ELLSWORTH — When Julianna Wood lays eyes on a metal form, she gets a creative itch.
Whether she’s spied a conical tomato cage, the rectangular frame of a for-sale sign or a cork holder shaped like a chicken, the urge is the same.
“If it has metal around it, I want to weave it,” says the 81-year-old Ellsworth artist.
An exhibit of her hand-woven tapestries is on display at the Ellsworth Public Library through May 5.
The wall hangings — some flat, some three-dimensional — are textural and colorful. They beg to be touched and bring visual warmth to the library’s somewhat austere Riverview Room.
Most of the tapestries were woven on the frames of Realtors’ signs. Wood used to purchase metal wire frames for the purpose at craft stores, but had to get creative when the product was discontinued.
Creative repurposing is a common theme in her artwork, which has spanned many genres over the years. She has hand-painted lobster claw ornaments, weaved lampshades, wrapped wine bottles with intricate patterns in yarn and made a 6-foot sculpture out of tomato cages. Oh, and she paints and draws too.
She has more art than walls in her Shore Road home, which has a cozy second-floor studio overlooking the Union River.
Wood began drawing as a child in Delaware (she preferred blank paper to coloring books) and her work was featured in a museum when she was in high school. A lifelong passion, art also offered a peaceful reprieve from her former career as a hospice nurse. The job was stressful, spiritual and incredibly rewarding, Wood says.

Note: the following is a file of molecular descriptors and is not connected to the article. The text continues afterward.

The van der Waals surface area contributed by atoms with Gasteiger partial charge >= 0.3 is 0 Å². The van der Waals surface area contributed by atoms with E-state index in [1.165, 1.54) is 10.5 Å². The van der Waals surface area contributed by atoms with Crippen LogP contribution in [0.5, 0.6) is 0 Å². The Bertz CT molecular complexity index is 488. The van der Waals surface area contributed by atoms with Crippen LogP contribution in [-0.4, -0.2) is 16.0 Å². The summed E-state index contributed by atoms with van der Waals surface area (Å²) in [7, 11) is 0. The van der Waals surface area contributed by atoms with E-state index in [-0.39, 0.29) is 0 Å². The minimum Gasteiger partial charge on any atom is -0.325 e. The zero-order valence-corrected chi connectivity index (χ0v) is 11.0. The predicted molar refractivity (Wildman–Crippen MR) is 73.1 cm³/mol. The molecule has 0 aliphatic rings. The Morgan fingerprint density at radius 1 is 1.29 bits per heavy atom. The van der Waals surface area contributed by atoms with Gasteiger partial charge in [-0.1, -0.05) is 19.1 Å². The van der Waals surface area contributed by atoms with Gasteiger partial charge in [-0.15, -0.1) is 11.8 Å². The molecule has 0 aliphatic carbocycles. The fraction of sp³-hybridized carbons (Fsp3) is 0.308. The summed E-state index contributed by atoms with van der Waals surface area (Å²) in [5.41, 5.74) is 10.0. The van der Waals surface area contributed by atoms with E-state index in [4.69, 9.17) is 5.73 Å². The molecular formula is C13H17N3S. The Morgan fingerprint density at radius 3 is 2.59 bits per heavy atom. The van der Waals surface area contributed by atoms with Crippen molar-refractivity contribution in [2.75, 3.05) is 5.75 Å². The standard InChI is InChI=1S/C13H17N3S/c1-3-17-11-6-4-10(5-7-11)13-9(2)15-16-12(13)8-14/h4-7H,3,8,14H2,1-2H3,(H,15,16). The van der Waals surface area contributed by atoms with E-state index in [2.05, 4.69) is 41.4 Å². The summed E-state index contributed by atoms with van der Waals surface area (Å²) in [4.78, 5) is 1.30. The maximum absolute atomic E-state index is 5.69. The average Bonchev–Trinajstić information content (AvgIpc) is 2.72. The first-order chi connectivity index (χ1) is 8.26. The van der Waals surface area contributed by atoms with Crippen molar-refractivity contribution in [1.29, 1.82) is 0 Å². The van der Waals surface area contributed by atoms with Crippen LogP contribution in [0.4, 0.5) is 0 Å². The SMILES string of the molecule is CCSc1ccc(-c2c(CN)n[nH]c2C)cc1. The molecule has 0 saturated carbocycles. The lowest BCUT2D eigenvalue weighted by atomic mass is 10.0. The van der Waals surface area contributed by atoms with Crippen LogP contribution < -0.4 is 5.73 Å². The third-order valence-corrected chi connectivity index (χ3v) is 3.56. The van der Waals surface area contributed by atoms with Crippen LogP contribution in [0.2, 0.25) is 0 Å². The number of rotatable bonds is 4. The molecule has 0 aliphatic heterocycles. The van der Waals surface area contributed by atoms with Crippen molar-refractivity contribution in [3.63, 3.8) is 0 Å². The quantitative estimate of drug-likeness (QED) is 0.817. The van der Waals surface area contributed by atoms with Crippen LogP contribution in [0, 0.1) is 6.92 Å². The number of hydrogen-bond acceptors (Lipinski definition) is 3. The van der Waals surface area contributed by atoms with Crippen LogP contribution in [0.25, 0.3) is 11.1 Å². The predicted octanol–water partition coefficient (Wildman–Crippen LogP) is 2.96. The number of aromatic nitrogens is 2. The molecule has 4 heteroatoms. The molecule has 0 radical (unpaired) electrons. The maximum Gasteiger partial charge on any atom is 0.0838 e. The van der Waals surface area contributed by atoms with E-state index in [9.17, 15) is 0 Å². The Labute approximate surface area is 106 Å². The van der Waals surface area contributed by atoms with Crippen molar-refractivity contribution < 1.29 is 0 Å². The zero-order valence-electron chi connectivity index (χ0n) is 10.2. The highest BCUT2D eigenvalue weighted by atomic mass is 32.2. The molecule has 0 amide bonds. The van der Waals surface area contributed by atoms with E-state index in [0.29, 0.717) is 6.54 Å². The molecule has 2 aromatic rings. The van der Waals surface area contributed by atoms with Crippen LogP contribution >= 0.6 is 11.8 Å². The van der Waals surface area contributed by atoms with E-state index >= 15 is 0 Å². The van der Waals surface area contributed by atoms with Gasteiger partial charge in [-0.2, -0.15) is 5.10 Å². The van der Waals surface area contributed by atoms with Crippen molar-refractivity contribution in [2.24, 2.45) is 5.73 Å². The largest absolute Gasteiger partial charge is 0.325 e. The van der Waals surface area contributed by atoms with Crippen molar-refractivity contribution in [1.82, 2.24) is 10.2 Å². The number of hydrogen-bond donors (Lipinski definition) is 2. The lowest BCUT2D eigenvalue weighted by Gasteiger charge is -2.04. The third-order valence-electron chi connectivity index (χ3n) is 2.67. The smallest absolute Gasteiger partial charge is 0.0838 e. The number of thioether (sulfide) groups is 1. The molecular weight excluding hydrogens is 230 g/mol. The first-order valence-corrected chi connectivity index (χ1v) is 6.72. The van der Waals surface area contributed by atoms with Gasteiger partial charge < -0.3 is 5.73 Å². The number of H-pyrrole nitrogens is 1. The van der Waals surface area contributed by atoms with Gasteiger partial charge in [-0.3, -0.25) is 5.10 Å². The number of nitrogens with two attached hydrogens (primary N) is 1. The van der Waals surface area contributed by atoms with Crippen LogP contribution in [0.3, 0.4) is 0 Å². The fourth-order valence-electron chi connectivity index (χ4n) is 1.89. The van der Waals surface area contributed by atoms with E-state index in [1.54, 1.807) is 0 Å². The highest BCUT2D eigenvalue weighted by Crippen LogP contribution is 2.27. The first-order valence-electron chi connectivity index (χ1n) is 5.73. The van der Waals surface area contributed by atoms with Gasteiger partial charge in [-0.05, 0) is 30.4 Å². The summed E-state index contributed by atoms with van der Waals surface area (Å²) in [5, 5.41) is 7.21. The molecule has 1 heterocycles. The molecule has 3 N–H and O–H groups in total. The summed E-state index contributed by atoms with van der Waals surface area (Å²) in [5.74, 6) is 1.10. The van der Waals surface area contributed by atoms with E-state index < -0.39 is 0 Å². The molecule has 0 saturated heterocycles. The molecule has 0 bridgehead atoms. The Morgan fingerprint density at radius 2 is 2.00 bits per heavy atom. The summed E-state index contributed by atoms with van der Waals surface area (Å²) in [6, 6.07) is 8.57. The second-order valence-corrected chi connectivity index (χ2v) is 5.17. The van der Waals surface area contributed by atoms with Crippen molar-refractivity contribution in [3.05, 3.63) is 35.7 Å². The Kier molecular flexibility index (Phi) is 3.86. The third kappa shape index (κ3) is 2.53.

She worked the night shift. Dying patients would reveal their darkest secrets and life stories.
“It was beautiful, and I learned so much about life,” Wood said.
She retired in 2002 to care for her husband, Verne, who had multiple sclerosis. The couple lived in Frankfort.
Wood was also a long-term caregiver to her aunt, mother and mother-in-law.
Working on art provided some time alone in a full house. Weaving was a particularly convenient medium because, unlike painting, it was easy to set aside at a moment’s notice.
Wood became interested in the craft because of an aunt who was a loom weaver. Her first experience with a loom was a disappointment, however, and she found the process “too confining.” So she began hand weaving on metal forms, including bicycle tire rims.
Her technique is unusual in that she wraps the warp of the yarn around both the front and back of the frame to create two layers. The back layer serves as a background while the foreground can be woven into patterns, such as trees, for a multidimensional effect.
Her massive yarn collection has taken over a closet intended for a washer and dryer so she heads to her daughter, Debbie Crowley’s, house to do laundry.
Crowley inherited her mother’s love of art — she felts and makes pocketbooks — but has a different style. She attributes that to being the daughter of an artist and an engineer (her father, George Tice).
“I’m very logical and symmetrical,” Crowley says.
“And I’m not symmetrical at all,” Wood laughs.
Wood enjoys her weekly sessions with the Wednesday Painters, a group of about 17 women (and occasionally a man or two) who meet at the Friends in Action Senior Center on State Street.
“Everybody learns so much because we’re all doing something different,” Wood said.
At home, she’ll work on a tapestry in spurts over time. If she’s unhappy with it, she’ll take it apart and start again.
“Everybody asks ‘How long does it take you?’” Wood said. “I have no idea.”